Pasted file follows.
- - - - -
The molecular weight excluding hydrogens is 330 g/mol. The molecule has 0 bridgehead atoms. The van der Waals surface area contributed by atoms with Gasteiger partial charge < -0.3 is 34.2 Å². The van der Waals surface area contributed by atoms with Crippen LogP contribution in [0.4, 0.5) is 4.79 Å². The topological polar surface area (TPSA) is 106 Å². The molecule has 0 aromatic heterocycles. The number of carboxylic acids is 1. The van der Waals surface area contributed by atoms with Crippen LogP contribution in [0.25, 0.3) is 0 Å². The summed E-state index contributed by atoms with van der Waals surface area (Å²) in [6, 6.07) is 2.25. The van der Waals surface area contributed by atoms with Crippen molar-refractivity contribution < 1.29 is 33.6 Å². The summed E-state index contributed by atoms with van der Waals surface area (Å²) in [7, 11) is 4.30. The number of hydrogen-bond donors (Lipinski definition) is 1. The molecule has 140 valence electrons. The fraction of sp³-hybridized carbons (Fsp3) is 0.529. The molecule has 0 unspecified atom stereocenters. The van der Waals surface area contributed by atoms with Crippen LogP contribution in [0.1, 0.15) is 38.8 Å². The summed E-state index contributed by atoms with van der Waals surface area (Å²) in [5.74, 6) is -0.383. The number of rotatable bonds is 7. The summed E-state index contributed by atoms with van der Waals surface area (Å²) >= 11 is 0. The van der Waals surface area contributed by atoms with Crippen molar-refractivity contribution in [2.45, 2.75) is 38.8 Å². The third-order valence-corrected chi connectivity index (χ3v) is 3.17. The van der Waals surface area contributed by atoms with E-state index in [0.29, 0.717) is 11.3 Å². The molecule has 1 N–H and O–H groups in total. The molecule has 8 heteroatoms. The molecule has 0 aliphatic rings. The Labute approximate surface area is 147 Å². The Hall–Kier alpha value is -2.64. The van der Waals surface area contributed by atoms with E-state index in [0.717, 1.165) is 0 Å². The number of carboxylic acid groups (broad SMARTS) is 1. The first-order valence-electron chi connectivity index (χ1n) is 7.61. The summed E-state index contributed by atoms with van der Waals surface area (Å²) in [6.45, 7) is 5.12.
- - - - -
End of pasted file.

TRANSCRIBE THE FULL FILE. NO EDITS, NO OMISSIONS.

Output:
The molecular weight excluding hydrogens is 330 g/mol. The molecule has 0 bridgehead atoms. The van der Waals surface area contributed by atoms with Gasteiger partial charge < -0.3 is 34.2 Å². The van der Waals surface area contributed by atoms with Crippen LogP contribution in [0.4, 0.5) is 4.79 Å². The topological polar surface area (TPSA) is 106 Å². The molecule has 0 aromatic heterocycles. The number of carboxylic acids is 1. The van der Waals surface area contributed by atoms with Crippen LogP contribution in [0.25, 0.3) is 0 Å². The summed E-state index contributed by atoms with van der Waals surface area (Å²) in [6, 6.07) is 2.25. The van der Waals surface area contributed by atoms with Crippen molar-refractivity contribution < 1.29 is 33.6 Å². The summed E-state index contributed by atoms with van der Waals surface area (Å²) in [7, 11) is 4.30. The number of hydrogen-bond donors (Lipinski definition) is 1. The molecule has 140 valence electrons. The fraction of sp³-hybridized carbons (Fsp3) is 0.529. The molecule has 0 unspecified atom stereocenters. The van der Waals surface area contributed by atoms with Crippen LogP contribution in [0.1, 0.15) is 38.8 Å². The summed E-state index contributed by atoms with van der Waals surface area (Å²) in [5.74, 6) is -0.383. The number of rotatable bonds is 7. The summed E-state index contributed by atoms with van der Waals surface area (Å²) >= 11 is 0. The van der Waals surface area contributed by atoms with Crippen molar-refractivity contribution in [2.45, 2.75) is 38.8 Å². The third-order valence-corrected chi connectivity index (χ3v) is 3.17. The van der Waals surface area contributed by atoms with E-state index in [0.29, 0.717) is 11.3 Å². The molecule has 1 N–H and O–H groups in total. The molecule has 8 heteroatoms. The molecule has 0 aliphatic rings. The Labute approximate surface area is 147 Å². The Hall–Kier alpha value is -2.64. The van der Waals surface area contributed by atoms with E-state index in [0.717, 1.165) is 0 Å². The number of carboxylic acid groups (broad SMARTS) is 1. The first-order valence-electron chi connectivity index (χ1n) is 7.61. The summed E-state index contributed by atoms with van der Waals surface area (Å²) in [6.45, 7) is 5.12.